December, 2005: 35 posts.
Latest Stew Lyrics: Gary’s Song:
Gary now I know I was wrong
I missed up
And now you’re gone
Gary I’m sorry I neglected you
Oh I never expected you to run away and leave me
Feeling this empty
Your “meow” right now would sound like music to me
Please come home ’cause I miss you Gary
Gary come home (Gary come home)
Gary come home (Gary come home)
Gary can’t you see I was blind?
I’ll do anything to change your mind
More than a pet you’re my best friend
Too cool to forget
Come back because we are family and
Forgive me for making you want to roam
And now my heart is beating like the saddest metronome
Somewhere I hope you’re reading
My latest three word poem
Gary come home (Gary come home)
Gary come home (Gary come home)
Gary come home (Gary come home)
Gary come home (Gary come home)
Gary come home
Gary come home
Gary won’t you come home?
This song is now available via the iTunes Music Store or on amazon on SpongeBob Squarepants – “The Yellow Album”
Mark Cuban has a great post on his blog called Success & Motivation – Redux — it’s a nice reminder, from someone who has been in the business world for a long time, with many ups and downs, that it takes hard work to be successful.
Word of the day: _dogged_.
For those of you who have had problems commenting on posts — well, you could comment but you would get big stupid hairy PHP errors, please feel free to try commenting now and tell me whatchoo get in terms of success or failure.
Thanks much y’all!
*Update:* I have also upgraded San Diego Blog
I had meant to post this some time ago, and have managed not to for, oh, about a year. Herewith, a tale from the bowels of the metropolitan region…
Leah and I had just moved to the L.A. area. It was during all that rain, not that that matters. I was taking advantage of the free WiFi at Burger King and at the local public library. We were living by our wits, everything was in Storage, and we were not sure anything would be working out at all, but we were “going for it” regardless.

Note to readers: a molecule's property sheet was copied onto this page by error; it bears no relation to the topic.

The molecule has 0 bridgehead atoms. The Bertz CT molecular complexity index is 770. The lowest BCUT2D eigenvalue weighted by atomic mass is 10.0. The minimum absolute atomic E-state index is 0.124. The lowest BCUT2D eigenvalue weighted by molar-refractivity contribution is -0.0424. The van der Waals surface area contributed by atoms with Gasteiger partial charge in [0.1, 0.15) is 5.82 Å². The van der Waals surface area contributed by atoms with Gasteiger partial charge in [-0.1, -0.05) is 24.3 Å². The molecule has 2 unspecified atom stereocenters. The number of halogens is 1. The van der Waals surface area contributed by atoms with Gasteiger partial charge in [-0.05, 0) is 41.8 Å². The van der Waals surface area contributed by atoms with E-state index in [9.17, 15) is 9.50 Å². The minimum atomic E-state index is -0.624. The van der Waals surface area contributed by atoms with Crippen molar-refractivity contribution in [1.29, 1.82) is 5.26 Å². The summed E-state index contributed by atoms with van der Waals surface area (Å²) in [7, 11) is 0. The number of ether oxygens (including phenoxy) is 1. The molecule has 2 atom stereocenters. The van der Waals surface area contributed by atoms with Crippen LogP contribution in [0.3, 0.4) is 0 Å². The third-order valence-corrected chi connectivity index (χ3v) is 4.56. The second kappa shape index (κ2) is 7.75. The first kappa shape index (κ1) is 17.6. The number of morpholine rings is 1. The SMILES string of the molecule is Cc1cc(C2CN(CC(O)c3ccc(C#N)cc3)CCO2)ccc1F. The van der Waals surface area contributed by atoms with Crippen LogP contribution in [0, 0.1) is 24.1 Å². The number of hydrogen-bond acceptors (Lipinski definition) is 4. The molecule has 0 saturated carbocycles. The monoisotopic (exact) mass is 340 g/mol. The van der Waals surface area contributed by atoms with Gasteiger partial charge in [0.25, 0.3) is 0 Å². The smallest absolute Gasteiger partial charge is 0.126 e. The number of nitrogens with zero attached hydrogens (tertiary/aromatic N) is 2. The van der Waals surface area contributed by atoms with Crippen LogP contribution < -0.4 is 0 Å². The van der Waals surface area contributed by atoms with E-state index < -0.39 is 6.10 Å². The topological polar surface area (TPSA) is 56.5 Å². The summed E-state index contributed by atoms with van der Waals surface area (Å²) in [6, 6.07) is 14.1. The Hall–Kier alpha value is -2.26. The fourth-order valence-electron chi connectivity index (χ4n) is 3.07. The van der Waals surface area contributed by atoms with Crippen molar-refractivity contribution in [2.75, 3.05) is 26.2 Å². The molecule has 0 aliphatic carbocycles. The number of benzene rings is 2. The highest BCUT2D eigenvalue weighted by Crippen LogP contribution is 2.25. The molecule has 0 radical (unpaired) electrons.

The setting: a motel in Sherman Oaks, the 777 Motor Inn. At first glance it was not seedy. It was rather nice, with Christmas Wreaths on the doorways of the rooms. It was January. Maybe that was not such a great sign.
I need to do email to work. I was looking for fulltime employment or freelance or anything, and I was also scouting for places for us to live more permanently. It was taking longer than I would have hoped on both counts.
I was sitting in the “lobby” of the motel, a small room no more than 10 feet square. Pamphlets for Knott’s and Santa Barbara in one corner, a bureau with newspapers on it to my right. I sat in a cheap 4-legged chair at a teeny desk, checking my email.
Suddenly, a fellow begins talking to me. He has tattoos. He is talking fast and is clearly a tweeker. As he talks I can see he has a tongue piercing.
He asks me what I’m doing. I reply “email,” though he also looks over my shoulder to see a screenful of what clearly looks like an email inbox. I figure this is the end of the conversation, and I really don’t want to keep talking to this guy. So I put my head back in my email.
Mr. Tats then asks me what I do for a living; he’s clearly curious and wanting to conversate, and I am giving off every vibe I can to say, without addressing him, “I am doing my email and I do not want to talk to you. He asks me again. I cannot make him go away by will, so I reply, tersely, “web work.” Figuring then, that the situation needs more symmetry, I ask him what he does for a living.
The reply comes: “pornos.”
My reply: “oh.”
I return to my email, and now I’m really sure I am done talking with this fellow. He continues to jabber at me, and suddenly he wants to sell me a laptop. I politely tell him I really need to work on my email and it’s hard to concentrate when he’s talking to me.
He wanders off.
Reading it now, some 10 months later, it occurs to me that I could have skipped the uncomfortable moment where I found out what this San Fernando Valley idiot does for a living had I said to him, up front, that I can’t talk to him, as I am working on my email.
Of course, it might not have worked, but it’s fun to speculate.
Kanye West has a nice little sequence from _Gold Digger_, which was a hit for a few minutes. Lots of bleeping because it uses the “N” word. But this bit about the ambition has some _teeth_ in it:
You go out to eat and he can’t pay